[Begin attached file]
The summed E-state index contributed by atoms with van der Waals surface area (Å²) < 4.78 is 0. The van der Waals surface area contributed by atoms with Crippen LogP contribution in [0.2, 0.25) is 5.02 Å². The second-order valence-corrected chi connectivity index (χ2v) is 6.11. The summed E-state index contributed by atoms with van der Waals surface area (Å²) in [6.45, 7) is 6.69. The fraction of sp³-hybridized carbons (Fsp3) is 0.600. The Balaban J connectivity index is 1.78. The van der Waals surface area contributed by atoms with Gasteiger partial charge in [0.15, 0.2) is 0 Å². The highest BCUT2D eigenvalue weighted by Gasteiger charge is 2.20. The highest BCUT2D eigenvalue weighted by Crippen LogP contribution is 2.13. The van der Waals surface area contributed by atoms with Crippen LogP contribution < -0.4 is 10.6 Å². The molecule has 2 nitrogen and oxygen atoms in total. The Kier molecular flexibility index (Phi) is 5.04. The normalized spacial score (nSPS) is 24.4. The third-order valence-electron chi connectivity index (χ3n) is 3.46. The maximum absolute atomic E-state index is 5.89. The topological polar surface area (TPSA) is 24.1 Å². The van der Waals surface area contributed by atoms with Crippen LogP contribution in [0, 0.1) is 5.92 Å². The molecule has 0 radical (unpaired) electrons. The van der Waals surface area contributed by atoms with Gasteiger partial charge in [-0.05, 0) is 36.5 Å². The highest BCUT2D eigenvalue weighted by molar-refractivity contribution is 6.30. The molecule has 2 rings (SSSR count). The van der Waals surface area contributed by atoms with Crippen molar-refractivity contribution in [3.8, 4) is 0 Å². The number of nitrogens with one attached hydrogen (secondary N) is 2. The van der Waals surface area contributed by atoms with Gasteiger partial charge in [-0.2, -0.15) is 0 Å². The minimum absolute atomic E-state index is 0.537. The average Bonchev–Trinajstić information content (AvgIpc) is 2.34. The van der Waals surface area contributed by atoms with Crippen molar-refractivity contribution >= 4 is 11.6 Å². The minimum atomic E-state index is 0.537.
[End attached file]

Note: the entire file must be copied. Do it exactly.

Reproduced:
The summed E-state index contributed by atoms with van der Waals surface area (Å²) < 4.78 is 0. The van der Waals surface area contributed by atoms with Crippen LogP contribution in [0.2, 0.25) is 5.02 Å². The second-order valence-corrected chi connectivity index (χ2v) is 6.11. The summed E-state index contributed by atoms with van der Waals surface area (Å²) in [6.45, 7) is 6.69. The fraction of sp³-hybridized carbons (Fsp3) is 0.600. The Balaban J connectivity index is 1.78. The van der Waals surface area contributed by atoms with Gasteiger partial charge in [0.15, 0.2) is 0 Å². The highest BCUT2D eigenvalue weighted by Gasteiger charge is 2.20. The highest BCUT2D eigenvalue weighted by Crippen LogP contribution is 2.13. The van der Waals surface area contributed by atoms with Crippen LogP contribution < -0.4 is 10.6 Å². The molecule has 2 nitrogen and oxygen atoms in total. The Kier molecular flexibility index (Phi) is 5.04. The normalized spacial score (nSPS) is 24.4. The third-order valence-electron chi connectivity index (χ3n) is 3.46. The maximum absolute atomic E-state index is 5.89. The topological polar surface area (TPSA) is 24.1 Å². The van der Waals surface area contributed by atoms with Crippen LogP contribution in [0, 0.1) is 5.92 Å². The molecule has 0 radical (unpaired) electrons. The van der Waals surface area contributed by atoms with Gasteiger partial charge in [-0.05, 0) is 36.5 Å². The highest BCUT2D eigenvalue weighted by molar-refractivity contribution is 6.30. The molecule has 2 rings (SSSR count). The van der Waals surface area contributed by atoms with Crippen molar-refractivity contribution in [3.8, 4) is 0 Å². The number of nitrogens with one attached hydrogen (secondary N) is 2. The van der Waals surface area contributed by atoms with Gasteiger partial charge in [-0.2, -0.15) is 0 Å². The minimum absolute atomic E-state index is 0.537. The average Bonchev–Trinajstić information content (AvgIpc) is 2.34. The van der Waals surface area contributed by atoms with Crippen molar-refractivity contribution >= 4 is 11.6 Å². The minimum atomic E-state index is 0.537.